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Baltic Porters again

A little while ago, we wrote about a handful of Baltic porters we’d been able to get our grubby hands on. After much hunting and hoarding, plus a generous gift, we’ve got enough together for a second round.

D. Carnegie & Co Stark Porter (Sweden)

The label boasts that this was first brewed in 1836 and is still brewed to the same recipe, although now by Carlsberg Sweden. Michael Jackson penned an article over 10 years ago about the brewery’s founder, a Scot, which you can find here.

Once again though, for us this was a case of the history being more interesting than the beer. It’s a lovely opaque black, with a pillowy head. There’s a hint of coffee in the aroma, but not much else. The initial gulp is lovely — milk-chocolate and coffee flavours, some wine-like fruit and a good bitter kick at the end — but then it’s gone. What aftertaste is left is a bit like Marmite.

It’s pleasant enough and reminded us of Sam Smith’s Oatmeal stout. It’s definitely got a heavy stout-like body. It tastes stronger than it is (it’s “only” 5.5%).

Baltika no 6 “Porter” (Russia)

We’ve been looking for this little beauty for ages, ruthlessly scouring every new Russian, Lithuanian and Ukrainian shop to open in our manor. Finally, a new Lithuanian shop called “Tradicia” at the bottom of Walthamstow Market was able to deliver. [The shop has lots of other goodies too, which may fuel a blog post or two…]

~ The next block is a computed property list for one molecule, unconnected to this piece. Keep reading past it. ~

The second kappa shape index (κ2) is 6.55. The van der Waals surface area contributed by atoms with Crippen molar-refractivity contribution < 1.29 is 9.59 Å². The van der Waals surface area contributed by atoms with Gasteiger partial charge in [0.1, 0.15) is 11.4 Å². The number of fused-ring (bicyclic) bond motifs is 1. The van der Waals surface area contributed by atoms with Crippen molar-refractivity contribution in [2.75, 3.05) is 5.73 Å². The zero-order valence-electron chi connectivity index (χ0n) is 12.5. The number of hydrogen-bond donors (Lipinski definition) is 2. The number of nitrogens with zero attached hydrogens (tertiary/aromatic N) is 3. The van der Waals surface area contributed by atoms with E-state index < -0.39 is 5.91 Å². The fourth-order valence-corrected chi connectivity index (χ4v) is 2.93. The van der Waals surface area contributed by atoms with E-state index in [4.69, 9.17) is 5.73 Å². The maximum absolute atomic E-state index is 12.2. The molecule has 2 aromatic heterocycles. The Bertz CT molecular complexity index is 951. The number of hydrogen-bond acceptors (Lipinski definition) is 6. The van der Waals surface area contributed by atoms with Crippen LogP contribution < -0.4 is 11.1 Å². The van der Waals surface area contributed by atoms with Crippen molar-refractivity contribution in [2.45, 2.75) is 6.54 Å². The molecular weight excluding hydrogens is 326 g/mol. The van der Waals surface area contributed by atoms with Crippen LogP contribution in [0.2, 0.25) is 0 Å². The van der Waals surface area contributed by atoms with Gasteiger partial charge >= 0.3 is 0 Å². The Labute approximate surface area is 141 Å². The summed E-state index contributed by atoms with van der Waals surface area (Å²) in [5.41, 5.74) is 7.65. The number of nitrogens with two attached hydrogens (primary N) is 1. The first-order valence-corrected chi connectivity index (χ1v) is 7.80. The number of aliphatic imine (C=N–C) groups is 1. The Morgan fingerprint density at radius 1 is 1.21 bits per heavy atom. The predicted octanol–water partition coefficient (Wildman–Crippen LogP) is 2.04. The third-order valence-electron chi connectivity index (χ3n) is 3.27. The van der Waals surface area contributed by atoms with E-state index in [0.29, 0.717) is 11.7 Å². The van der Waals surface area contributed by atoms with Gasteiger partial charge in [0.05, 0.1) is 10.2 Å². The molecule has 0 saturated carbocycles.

It was worth the wait. It too is inky-black with a slightly off-white head. It has an oily, slightly bubbly texture, definitely lighter than the Carnegie. The aroma reminded me of creme caramel.

As for the taste, there’s a huge explosion of roasted malt, biscuits and molasses. It’s rich without being sickly sweet, and has a fruity aftertaste (cherry?) that lingers. It slips down way too easily for 7%.

I think this is what we were after when we went looking for a Baltic porter. Something where the English stout influence is clear, but that has evolved into something else. All the publicity says that this is brewed to a traditional English recipe and is bottom fermented, but there were definitely elements of Schwarzbier in there too.

Pardubicky Porter (Czech Republic)

In response to our first post on Baltic Porters, Evan Rail drew our attention to the tradition of Czech “baltic” porters, telling us that Pardubicky had been the only regular example for a while. Upon hearing that we couldn’t get it in London, he sent us a bottle in the post. Top man. Sorry it’s taken so long to review it…

This is definitely an interesting beast. On their website, this also claims a nineteenth century recipe. It looks great, with a fluffy head, and smells a bit Belgian — candy sugar and booze!

Tastewise, it has a pleasing sourness that the other two didn’t have, as well as notes of molasses and port. At 8% it’s also stronger than the other two. Overall we probably preferred the Baltika, but this one’s definitely worth trying, and also delivers the right mix of the familiar and the exotic…


11 replies on “Baltic Porters again”

You know I can’t get enough baltic porter coverage!

That heads-up about the Pardubicky Porter might come in handy for me in about a week, as I’ll be in Prague for a few days. And if you have any, I’d love some suggestions for other Czech beers (and bars) to check out!

Andy – we’ve got numbers 4 and 8 in the fridge as we speak…